O. almophylica Krieger, 1943 O. auslraliensis P1ayfair, 1916, p 135, p18, f 12-13 '' . O. chodaliWoloszynska, 1912, p 669, p124, £ 6 a-h, non O. chodati Playfair, O. coronata Lemmermann ex Marsson, 1911, p 263 O. eremosphaeria G. M. Smith, 1918, p 630, pi 14, £8-9 O. exigua Van Goor, 1924 O. gloeocysliformis Borge, 1906, p 23, pi 1, f I a-b O. granulata Hortobagyi, 1962, p 33, pi 45, f 550-51 O. lism~rensis Playfair, 1923, p 219 O. manna Moewus 1951 O. m~ma Beck-M~nnegetta, 1926, p 180, f 5 O. minIma Lagerheim 1884 p 107 O. mucosa Lemmerma~n, 1908, p 174, pi 5, £ 23-24 .0. nodulosa W. et G. Wille, 1909, P p 15, f31 O. natans (Lemm.) S. West, 1894, 58 O. novaN!mli~ Wille, 1879, p 26, pI 12, f 3 O.panduriformuW. etG. S. West, 1894, P 15, f33-35 O.parva.W. et G. S. West, 1898, P 335 1916, p 134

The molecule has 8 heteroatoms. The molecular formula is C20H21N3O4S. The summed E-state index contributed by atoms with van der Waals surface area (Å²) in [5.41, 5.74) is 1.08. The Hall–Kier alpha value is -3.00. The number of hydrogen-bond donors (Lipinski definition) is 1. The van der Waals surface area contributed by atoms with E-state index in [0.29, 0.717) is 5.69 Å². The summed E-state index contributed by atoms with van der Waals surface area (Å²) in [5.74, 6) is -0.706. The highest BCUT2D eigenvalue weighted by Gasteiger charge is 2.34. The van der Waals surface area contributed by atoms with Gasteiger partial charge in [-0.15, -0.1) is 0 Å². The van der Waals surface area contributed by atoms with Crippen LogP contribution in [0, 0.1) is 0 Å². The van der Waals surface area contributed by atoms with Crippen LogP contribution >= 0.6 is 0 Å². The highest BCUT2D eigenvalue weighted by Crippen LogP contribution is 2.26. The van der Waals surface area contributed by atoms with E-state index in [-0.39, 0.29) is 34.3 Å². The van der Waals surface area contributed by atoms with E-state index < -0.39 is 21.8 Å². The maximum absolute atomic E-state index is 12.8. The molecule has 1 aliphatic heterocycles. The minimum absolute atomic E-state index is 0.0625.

Kufferath's COllradia (see, Kufferath, 1914-15) with one species, C. incrustalls, has been regarded by Printz (1927, p 125) as totally an Oocystis. Oocystis aPiculata W. West (1893, p 99), O. as)mmetrica W. et G. S. West (1894, p 14) and O. marssollii Lemm. (1899, p 119) have been considered by Printz (1913) as the respective varieties of O. solitario, O. solitaria and O. (rassa. However, Nygaard (1949, p 40) considered O. marssonii Lemm. suffi.£iently distinct to treat it as a separate species. A number of other species, varieties a-nd forms are considered by Printz (1913) as doubtful or in,sufficiently described. These include O. brunnea Turner (1892, p 156), O. mammillata Turner (1892, p 155), O. sphaerica Turner (1892, p 155), O. rotunda Schmidle (1895 a, p 8), O. geminata Naegeli (in :-w,,...Rabenhorst, 1868, p 53), O.lacustris £. nivalis Fritsch (1912, p 313), O. novae-semliae var tuberculata Schmidle (1895 a, p 7) and O. a.rymmetrica var. symmetrica Schmidle (1899 a, p 170). Turner's G,lindrocystisovalis (Turner, 1892, p 16, pi I, f5) has been considered by W. and G.'S, West l.J. Bot. No. 387, 1895, p 66-as cited by Playfair, 1916, p 136) as an Oocystis under the name O. ovalis (Turner) W. et G. S. West. This alga has a .. perfectly elliptical form with thick smooth membrane" and is 17-20 ,..broad and 40-50 ,.. long and has been recorded from Central India and the Himalayas (see Turner, I.e.). Playfair stated that the reference of this alga to Oocystis by W. and G. S. West is confirmed by his finding autospores in the Australian alga. Since the alga under consideration is imperfectly known, it is not included in the present account. It is not certain how many ofPlayf<lir's species listed above can be considered good or valid species. His Oocystis rotula (Playfair, 1916, p 130) has been subsequently considered by tbe same author (1918, "pp 518, 532) as a .. Gloeocystis" stage of Chlamydomonas. His.O. chodati (=0. solitaria p.p. Cbodat), even if acceptable~ is invalid siqce the same name ha& been used by Woloszynska (1912) for a different species of Oocystis.